• Others recommend an amp-limit as low as 130. In any case, you need to be extra careful about any activity or work involving electrical currents. 
  • Medtronic also strongly recommends that you should keep the welding arc at least 2 feet away from your pacemaker. 
  • Similarly, you should maintain a distance between welding cables and units and your heart device – at least 5 feet away from your immediate work area
  • Your work area should be ample and dry, allowing for movement and firm footing. 
  • In addition to keeping your work area dry and spacious, you should wear appropriate gloves and shoes at all times

It is important to minimize chances of trips and falls as well as any direct contact with welding equipment in your vicinity. 

If necessary, you should consult someone who understands welding activity and who can help you set up your work area in a way that maximizes safety. It also helps to have a basic understanding of how your pacemaker works since different types of pacemakers are optimized for specific symptoms and heart conditions.

In sum, the more proactive you are in keeping your work area safe and in making sure that you know the proper methods and procedures involved in welding, the safer you will be. 

Note: There are some medical practitioners who advise against welding or any other activity involving electrical currents. 

What To Do If Your Pacemaker Stops Working Properly

As we mentioned earlier, the electromagnetic activity from devices, including welding equipment, can interfere with the proper functioning of your pacemaker. Electromagnetic interference can prevent your pacemaker from detecting or sensing abnormal heart activity. 

It is impossible to be fastidious in your observance of the proper welding every single time, so it is a good idea to plan for emergencies. In particular, you need to familiarize yourself with the right course of action in the event of pacemaker interference or failure.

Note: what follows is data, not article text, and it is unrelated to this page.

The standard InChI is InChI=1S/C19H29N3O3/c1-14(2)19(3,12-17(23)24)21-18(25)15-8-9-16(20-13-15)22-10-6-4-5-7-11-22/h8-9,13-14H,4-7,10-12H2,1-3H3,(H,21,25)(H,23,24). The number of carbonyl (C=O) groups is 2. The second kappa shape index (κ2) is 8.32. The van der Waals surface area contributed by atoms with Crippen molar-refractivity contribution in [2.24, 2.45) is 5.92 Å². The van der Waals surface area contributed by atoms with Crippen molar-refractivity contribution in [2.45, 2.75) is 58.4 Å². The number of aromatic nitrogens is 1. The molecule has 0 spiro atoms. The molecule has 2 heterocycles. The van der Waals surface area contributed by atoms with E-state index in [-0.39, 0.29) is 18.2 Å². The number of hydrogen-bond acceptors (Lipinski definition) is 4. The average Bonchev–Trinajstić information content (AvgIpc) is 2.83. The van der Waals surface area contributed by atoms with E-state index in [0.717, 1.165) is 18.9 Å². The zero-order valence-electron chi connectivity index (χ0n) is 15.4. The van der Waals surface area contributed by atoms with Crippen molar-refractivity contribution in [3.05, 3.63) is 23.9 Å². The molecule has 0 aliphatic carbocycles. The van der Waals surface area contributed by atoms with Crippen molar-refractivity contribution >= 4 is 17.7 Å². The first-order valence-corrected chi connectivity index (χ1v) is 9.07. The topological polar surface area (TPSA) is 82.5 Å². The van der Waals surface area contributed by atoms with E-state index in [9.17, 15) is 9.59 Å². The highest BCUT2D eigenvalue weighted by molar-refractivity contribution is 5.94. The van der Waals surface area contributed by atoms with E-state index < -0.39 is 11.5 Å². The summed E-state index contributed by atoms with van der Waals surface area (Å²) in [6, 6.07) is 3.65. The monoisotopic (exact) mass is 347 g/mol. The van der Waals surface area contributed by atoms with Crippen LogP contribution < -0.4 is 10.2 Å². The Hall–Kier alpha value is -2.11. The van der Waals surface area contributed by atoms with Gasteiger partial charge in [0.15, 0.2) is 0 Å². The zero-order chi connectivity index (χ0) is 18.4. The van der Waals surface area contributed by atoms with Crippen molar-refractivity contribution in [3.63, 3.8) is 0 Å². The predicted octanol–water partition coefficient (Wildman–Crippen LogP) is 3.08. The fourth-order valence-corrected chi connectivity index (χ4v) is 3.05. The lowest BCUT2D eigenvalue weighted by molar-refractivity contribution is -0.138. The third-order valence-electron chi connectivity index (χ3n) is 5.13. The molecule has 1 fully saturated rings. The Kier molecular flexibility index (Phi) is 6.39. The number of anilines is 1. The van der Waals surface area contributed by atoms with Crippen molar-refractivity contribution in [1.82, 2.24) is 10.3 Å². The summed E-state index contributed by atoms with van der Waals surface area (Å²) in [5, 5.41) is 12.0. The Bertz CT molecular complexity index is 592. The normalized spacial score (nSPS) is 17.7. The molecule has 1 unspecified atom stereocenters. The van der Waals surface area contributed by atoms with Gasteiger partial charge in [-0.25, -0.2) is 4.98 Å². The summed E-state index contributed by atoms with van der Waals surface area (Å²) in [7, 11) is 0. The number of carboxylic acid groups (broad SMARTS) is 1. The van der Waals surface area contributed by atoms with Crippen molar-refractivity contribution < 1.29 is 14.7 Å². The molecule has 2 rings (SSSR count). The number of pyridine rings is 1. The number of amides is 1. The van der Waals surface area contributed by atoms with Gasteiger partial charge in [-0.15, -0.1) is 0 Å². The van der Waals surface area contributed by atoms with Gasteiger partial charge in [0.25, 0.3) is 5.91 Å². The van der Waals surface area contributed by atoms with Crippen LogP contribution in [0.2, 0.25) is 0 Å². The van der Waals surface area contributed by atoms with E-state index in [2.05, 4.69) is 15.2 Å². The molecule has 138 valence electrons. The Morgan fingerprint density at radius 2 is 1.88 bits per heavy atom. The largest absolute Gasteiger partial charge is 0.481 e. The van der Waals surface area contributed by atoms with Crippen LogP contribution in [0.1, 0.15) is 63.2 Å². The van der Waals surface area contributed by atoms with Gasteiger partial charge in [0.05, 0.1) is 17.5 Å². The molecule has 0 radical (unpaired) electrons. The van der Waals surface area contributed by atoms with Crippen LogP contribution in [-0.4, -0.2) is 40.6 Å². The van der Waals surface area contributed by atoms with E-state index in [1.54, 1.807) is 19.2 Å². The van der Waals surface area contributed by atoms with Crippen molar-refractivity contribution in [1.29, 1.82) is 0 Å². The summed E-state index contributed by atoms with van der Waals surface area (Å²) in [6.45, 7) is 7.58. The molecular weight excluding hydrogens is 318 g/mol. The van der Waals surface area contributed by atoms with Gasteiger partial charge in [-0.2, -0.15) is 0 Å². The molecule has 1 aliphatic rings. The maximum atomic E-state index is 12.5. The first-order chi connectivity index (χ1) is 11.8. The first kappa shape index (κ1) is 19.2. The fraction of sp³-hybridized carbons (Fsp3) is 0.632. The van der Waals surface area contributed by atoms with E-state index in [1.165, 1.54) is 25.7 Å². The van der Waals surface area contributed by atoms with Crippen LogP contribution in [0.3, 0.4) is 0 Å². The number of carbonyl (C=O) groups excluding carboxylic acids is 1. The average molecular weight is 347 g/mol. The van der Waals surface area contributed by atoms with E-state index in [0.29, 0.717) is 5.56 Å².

If your pacemaker stops working, you may be unaware of abnormal heart activity, which can put you dangerous situation if your heart condition needs to be continuously monitored. According to Fairview, you should be vigilant for the following symptoms if your heart device is not working properly:

  • Dizziness and lightheadedness 
  • Erratic heart rate
  • Fainting 
  • Heart palpitations 
  • Labored breathing 
  • Muscle twitching 

First and foremost, you should seek medical attention immediately. If you are experiencing these symptoms, this could mean that your heart device was not able to sense abnormal activity and alert you to it in a timely manner. 

Thankfully, in most cases, electromagnetic interference will not cause any permanent damage to your pacemaker or reset it. Rather, the main issue is that electromagnetic energy will cause your device to behave erratically. 


Since the effects of electromagnetic energy produced in the welding process can be minimized, a pacemaker or heart device should not keep you from welding. Keeping a dry and spacious work area and a distance between your heart device and welding equipment will reduce interference. Please be sure to consult your heart doctor before you engage in any activity that even has a slight chance of impacting your heart device.